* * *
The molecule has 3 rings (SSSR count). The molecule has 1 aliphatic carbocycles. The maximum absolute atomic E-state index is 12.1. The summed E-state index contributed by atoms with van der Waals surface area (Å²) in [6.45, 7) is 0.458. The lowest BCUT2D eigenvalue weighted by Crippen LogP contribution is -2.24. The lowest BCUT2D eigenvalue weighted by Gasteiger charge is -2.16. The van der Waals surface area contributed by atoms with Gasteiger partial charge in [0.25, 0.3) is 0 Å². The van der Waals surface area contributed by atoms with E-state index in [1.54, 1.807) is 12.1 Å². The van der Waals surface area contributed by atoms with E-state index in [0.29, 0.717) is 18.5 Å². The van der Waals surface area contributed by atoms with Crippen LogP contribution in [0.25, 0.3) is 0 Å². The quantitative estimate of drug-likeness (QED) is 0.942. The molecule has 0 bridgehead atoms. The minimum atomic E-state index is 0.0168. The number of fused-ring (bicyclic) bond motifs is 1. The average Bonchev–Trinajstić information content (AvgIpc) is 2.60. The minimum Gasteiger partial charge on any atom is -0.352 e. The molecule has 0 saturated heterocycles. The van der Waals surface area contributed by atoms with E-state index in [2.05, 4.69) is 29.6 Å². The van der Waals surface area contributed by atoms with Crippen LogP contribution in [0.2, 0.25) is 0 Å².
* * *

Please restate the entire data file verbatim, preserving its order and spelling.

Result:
The molecule has 3 rings (SSSR count). The molecule has 1 aliphatic carbocycles. The maximum absolute atomic E-state index is 12.1. The summed E-state index contributed by atoms with van der Waals surface area (Å²) in [6.45, 7) is 0.458. The lowest BCUT2D eigenvalue weighted by Crippen LogP contribution is -2.24. The lowest BCUT2D eigenvalue weighted by Gasteiger charge is -2.16. The van der Waals surface area contributed by atoms with Gasteiger partial charge in [0.25, 0.3) is 0 Å². The van der Waals surface area contributed by atoms with E-state index in [1.54, 1.807) is 12.1 Å². The van der Waals surface area contributed by atoms with E-state index in [0.29, 0.717) is 18.5 Å². The van der Waals surface area contributed by atoms with Crippen LogP contribution in [0.25, 0.3) is 0 Å². The quantitative estimate of drug-likeness (QED) is 0.942. The molecule has 0 bridgehead atoms. The minimum atomic E-state index is 0.0168. The number of fused-ring (bicyclic) bond motifs is 1. The average Bonchev–Trinajstić information content (AvgIpc) is 2.60. The minimum Gasteiger partial charge on any atom is -0.352 e. The molecule has 0 saturated heterocycles. The van der Waals surface area contributed by atoms with E-state index in [2.05, 4.69) is 29.6 Å². The van der Waals surface area contributed by atoms with Crippen LogP contribution in [0.2, 0.25) is 0 Å².